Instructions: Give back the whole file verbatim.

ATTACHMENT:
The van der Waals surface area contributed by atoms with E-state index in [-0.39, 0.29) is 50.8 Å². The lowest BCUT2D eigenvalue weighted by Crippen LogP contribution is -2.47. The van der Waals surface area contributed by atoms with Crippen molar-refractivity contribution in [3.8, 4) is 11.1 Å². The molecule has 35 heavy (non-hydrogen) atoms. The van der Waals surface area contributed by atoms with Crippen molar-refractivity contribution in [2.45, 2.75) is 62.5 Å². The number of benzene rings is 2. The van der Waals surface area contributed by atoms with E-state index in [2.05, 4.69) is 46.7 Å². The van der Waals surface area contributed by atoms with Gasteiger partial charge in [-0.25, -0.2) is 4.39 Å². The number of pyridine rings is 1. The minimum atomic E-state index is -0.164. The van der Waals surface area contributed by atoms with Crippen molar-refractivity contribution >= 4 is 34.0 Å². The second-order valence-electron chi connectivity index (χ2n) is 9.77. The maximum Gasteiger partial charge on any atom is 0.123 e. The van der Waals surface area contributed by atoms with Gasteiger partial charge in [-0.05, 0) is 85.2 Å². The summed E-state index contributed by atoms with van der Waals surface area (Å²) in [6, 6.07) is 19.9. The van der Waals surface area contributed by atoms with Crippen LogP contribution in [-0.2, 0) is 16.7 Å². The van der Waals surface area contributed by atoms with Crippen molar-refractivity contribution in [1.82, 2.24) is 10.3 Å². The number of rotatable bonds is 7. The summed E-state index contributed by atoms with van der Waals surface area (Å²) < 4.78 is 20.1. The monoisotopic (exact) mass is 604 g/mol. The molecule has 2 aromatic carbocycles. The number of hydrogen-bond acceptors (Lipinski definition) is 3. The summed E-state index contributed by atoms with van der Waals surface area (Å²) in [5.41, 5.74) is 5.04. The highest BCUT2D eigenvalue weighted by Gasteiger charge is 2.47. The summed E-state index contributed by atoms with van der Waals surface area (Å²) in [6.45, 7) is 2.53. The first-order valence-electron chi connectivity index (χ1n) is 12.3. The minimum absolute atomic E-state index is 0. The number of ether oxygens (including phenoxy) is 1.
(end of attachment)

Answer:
The van der Waals surface area contributed by atoms with E-state index in [-0.39, 0.29) is 50.8 Å². The lowest BCUT2D eigenvalue weighted by Crippen LogP contribution is -2.47. The van der Waals surface area contributed by atoms with Crippen molar-refractivity contribution in [3.8, 4) is 11.1 Å². The molecule has 35 heavy (non-hydrogen) atoms. The van der Waals surface area contributed by atoms with Crippen molar-refractivity contribution in [2.45, 2.75) is 62.5 Å². The number of benzene rings is 2. The van der Waals surface area contributed by atoms with E-state index in [2.05, 4.69) is 46.7 Å². The van der Waals surface area contributed by atoms with Gasteiger partial charge in [-0.25, -0.2) is 4.39 Å². The number of pyridine rings is 1. The minimum atomic E-state index is -0.164. The van der Waals surface area contributed by atoms with Crippen molar-refractivity contribution >= 4 is 34.0 Å². The second-order valence-electron chi connectivity index (χ2n) is 9.77. The maximum Gasteiger partial charge on any atom is 0.123 e. The van der Waals surface area contributed by atoms with Gasteiger partial charge in [-0.05, 0) is 85.2 Å². The summed E-state index contributed by atoms with van der Waals surface area (Å²) in [6, 6.07) is 19.9. The van der Waals surface area contributed by atoms with Crippen LogP contribution in [-0.2, 0) is 16.7 Å². The van der Waals surface area contributed by atoms with Crippen molar-refractivity contribution in [1.82, 2.24) is 10.3 Å². The number of rotatable bonds is 7. The summed E-state index contributed by atoms with van der Waals surface area (Å²) < 4.78 is 20.1. The monoisotopic (exact) mass is 604 g/mol. The molecule has 2 aromatic carbocycles. The number of hydrogen-bond acceptors (Lipinski definition) is 3. The summed E-state index contributed by atoms with van der Waals surface area (Å²) in [5.41, 5.74) is 5.04. The highest BCUT2D eigenvalue weighted by Gasteiger charge is 2.47. The summed E-state index contributed by atoms with van der Waals surface area (Å²) in [6.45, 7) is 2.53. The first-order valence-electron chi connectivity index (χ1n) is 12.3. The minimum absolute atomic E-state index is 0. The number of ether oxygens (including phenoxy) is 1.